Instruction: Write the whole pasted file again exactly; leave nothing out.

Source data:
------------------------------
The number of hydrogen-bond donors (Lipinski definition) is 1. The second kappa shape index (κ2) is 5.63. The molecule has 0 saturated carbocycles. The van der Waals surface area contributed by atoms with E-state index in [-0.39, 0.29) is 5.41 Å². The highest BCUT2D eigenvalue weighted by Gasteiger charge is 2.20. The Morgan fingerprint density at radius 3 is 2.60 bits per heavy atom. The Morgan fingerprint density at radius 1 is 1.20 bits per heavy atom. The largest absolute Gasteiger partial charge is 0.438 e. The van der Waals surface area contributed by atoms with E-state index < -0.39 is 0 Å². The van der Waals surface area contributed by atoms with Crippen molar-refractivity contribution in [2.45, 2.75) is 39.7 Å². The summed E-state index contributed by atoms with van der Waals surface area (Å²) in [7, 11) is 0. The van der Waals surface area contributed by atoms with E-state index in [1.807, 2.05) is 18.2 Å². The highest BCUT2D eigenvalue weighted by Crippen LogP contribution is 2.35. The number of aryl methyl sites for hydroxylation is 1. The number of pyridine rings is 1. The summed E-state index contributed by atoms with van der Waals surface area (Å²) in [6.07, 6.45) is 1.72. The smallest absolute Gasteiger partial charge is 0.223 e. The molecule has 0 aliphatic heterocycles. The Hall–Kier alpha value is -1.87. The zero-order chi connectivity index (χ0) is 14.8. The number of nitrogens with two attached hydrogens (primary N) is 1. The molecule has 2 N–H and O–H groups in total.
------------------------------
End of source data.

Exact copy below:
The number of hydrogen-bond donors (Lipinski definition) is 1. The second kappa shape index (κ2) is 5.63. The molecule has 0 saturated carbocycles. The van der Waals surface area contributed by atoms with E-state index in [-0.39, 0.29) is 5.41 Å². The highest BCUT2D eigenvalue weighted by Gasteiger charge is 2.20. The Morgan fingerprint density at radius 3 is 2.60 bits per heavy atom. The Morgan fingerprint density at radius 1 is 1.20 bits per heavy atom. The largest absolute Gasteiger partial charge is 0.438 e. The van der Waals surface area contributed by atoms with E-state index < -0.39 is 0 Å². The van der Waals surface area contributed by atoms with Crippen molar-refractivity contribution in [2.45, 2.75) is 39.7 Å². The summed E-state index contributed by atoms with van der Waals surface area (Å²) in [7, 11) is 0. The van der Waals surface area contributed by atoms with E-state index in [1.807, 2.05) is 18.2 Å². The highest BCUT2D eigenvalue weighted by Crippen LogP contribution is 2.35. The number of aryl methyl sites for hydroxylation is 1. The number of pyridine rings is 1. The summed E-state index contributed by atoms with van der Waals surface area (Å²) in [6.07, 6.45) is 1.72. The smallest absolute Gasteiger partial charge is 0.223 e. The molecule has 0 aliphatic heterocycles. The Hall–Kier alpha value is -1.87. The zero-order chi connectivity index (χ0) is 14.8. The number of nitrogens with two attached hydrogens (primary N) is 1. The molecule has 2 N–H and O–H groups in total.